In addition to worshipping the dragon deity, various blessing-seeking activities are commonly held. These include dragon dances, wearing dragon tails, and initiating learning activities. In some fortunate years, local communities join forces to create a grass dragon. On the second day of the second lunar month, they take to the streets to dance with the dragon in celebration, hoping for a year of abundant harvests under the dragons protection.
— Circling the Granary —
The second day of the second lunar month falls around the time of "Awakening of Insects." It is a period when all kinds of insects become active, potentially threatening the stored crops. To protect the granaries from insect infestations, communities perform rituals like circling the granary on this day.
Diseases are prone to develop, and pests are natural enemies of crops. Therefore, people invoke the dragon to suppress these pests, hoping to harness the dragons power to subdue countless insects, safeguard the well-being of both humans and livestock, and ensure a bountiful harvest of the five grains.
— Savoring Dragon-themed Delicacies —
On the second day of the second lunar month, folk cuisine predominantly incorporates the theme of "dragons." Eating dumplings is referred to as "savoring dragon ears," rice becomes "dragon offspring," wonton is known as "dragon eyes," noodles are dubbed "supporting dragon whiskers," and even steamed cakes are adorned with dragon-scale patterns, becoming "dragon scale cakes." These customs symbolize peoples beautiful aspirations for blessings from the dragon, favorable weather, abundant harvests, and prosperity.
— Supporting Waist Cakes —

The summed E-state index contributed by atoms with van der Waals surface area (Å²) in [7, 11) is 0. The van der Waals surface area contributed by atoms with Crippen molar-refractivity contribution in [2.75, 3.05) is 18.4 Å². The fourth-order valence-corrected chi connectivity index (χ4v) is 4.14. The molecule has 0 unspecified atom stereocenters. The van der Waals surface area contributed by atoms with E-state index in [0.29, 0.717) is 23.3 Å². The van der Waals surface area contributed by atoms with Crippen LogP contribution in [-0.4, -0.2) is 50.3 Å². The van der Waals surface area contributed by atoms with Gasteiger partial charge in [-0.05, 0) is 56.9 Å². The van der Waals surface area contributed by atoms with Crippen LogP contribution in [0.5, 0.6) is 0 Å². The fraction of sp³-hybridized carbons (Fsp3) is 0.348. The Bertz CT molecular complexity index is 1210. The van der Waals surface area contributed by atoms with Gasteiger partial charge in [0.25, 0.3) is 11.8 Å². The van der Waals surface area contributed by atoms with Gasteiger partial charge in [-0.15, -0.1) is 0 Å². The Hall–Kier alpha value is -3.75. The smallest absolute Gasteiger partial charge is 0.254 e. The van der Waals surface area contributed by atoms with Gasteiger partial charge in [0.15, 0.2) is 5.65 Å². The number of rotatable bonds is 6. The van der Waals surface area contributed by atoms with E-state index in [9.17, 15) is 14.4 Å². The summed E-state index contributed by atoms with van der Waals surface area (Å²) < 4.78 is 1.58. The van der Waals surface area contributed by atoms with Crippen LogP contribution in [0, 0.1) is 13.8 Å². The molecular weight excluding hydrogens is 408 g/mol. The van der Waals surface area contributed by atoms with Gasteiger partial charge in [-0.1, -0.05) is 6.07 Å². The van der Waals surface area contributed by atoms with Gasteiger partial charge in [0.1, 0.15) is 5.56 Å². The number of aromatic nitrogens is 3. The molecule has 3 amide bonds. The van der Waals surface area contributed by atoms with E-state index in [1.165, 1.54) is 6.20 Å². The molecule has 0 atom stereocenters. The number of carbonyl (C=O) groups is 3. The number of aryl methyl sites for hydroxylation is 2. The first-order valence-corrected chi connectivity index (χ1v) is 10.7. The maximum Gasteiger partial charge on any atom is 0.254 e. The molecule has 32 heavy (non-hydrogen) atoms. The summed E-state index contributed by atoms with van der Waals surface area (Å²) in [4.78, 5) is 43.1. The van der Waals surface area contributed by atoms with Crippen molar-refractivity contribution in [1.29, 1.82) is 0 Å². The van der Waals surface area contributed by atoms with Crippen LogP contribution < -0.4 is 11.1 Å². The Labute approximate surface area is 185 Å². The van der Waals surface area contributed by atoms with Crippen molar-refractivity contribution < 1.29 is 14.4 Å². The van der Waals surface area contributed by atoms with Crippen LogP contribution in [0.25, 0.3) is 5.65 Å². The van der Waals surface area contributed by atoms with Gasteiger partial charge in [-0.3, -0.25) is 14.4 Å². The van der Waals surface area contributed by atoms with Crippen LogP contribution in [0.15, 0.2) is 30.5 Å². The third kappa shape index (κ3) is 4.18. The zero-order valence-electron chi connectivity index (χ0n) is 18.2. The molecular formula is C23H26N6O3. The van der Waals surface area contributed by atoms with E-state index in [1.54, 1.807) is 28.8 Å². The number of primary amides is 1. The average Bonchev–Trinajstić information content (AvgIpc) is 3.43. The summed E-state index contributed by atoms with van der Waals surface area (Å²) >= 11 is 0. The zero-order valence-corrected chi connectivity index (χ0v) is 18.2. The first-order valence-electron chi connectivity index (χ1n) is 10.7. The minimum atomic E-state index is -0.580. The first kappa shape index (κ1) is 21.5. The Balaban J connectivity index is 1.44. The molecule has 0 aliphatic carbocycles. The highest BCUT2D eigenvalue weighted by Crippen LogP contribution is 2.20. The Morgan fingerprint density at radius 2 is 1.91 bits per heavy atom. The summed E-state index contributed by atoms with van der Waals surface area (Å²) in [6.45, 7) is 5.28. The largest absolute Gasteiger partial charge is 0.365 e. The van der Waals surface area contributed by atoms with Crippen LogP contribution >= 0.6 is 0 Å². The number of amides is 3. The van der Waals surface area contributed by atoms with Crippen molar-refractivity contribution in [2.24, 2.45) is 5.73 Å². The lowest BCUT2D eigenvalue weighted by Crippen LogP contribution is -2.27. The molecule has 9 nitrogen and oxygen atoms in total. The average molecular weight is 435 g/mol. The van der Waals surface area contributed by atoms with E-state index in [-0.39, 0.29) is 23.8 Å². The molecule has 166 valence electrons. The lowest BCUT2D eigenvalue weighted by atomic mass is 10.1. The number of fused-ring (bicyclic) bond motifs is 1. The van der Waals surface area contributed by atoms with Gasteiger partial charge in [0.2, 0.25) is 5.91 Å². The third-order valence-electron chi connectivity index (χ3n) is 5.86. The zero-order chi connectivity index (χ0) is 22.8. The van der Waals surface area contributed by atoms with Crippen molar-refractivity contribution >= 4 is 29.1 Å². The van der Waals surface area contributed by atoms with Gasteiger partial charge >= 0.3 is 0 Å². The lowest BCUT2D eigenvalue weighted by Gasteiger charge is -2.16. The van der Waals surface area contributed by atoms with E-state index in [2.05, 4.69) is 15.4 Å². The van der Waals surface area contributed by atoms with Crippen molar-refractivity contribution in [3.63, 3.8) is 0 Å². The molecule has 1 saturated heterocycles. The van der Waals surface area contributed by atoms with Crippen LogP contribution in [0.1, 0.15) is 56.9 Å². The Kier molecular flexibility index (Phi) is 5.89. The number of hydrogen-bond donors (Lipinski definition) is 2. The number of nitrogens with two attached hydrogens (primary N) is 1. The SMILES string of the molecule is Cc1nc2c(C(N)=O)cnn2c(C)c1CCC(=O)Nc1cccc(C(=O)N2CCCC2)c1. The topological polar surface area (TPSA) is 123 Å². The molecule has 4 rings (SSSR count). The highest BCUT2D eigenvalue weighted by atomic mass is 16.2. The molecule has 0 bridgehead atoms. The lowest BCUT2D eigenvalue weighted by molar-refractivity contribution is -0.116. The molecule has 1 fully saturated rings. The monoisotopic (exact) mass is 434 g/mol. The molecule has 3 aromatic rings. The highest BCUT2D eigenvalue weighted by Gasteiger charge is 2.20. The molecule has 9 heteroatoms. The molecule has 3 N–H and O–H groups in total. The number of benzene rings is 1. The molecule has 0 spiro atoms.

On the second day of the second lunar month in Suzhou, Jiangsu, there is a tradition of consuming "supporting waist cakes." Residents flock to pastry shops to purchase these cakes, seeking a year of health and well-being.
— Roasting Beans —
Many regions also follow the custom of roasting and consuming beans on this day. "Eating beans on the second day of the second month keeps illness at bay and ensures a bountiful harvest," they say. Partaking in various roasted bean delicacies...
Signifying the end of the year, this day marks the commencement of another year of diligent labor.
Poems on "Dragon Lifts its Head" on the Second Day of the Second Lunar Month
《The Second Day of the Second Month》
Tang Dynasty: Bai Juyi
On the second day of the second month, fresh rain clears the sky,
Tender shoots sprout in the fields and gardens,
Youth in lightweight garments and fine horses, the spring season unfolds,
At the crossroads of a river, they move forward confidently.
On the second day of the second month, the newly fallen rain clears the sky, and young sprouts emerge in the fields and gardens. At the crossroads by the river, a group of young people, dressed in lightweight clothing, leads spirited horses, reveling in the beauty of spring.
《The Second Day of the Second Month》
Tang Dynasty: Li Shangyin
On the second day of the second month, I journey along the river,
The eastern wind is warm, and the sound of flutes is heard.
Flowers and willows each have their charm,
Purple butterflies and yellow wasps both share emotions,
Recalling my homeland, I remember Yuanliang Well, a thousand miles away,
Three years spent in the service of Yaofu Camp,
On the New Beach, dont fathom the thoughts of travelers,
The sound of nighttime rain on the eaves adds to the melancholy.
This poem begins with the "beauty" of the natural scenery, pleasing to the heart. It then delves into the "sorrow" of the authors hardships and despair. The combination of these two aspects forms a unified whole. The more beautiful the spring scene, the stronger the authors sense of melancholy, using the contrast of joyous surroundings to emphasize his sorrowful thoughts.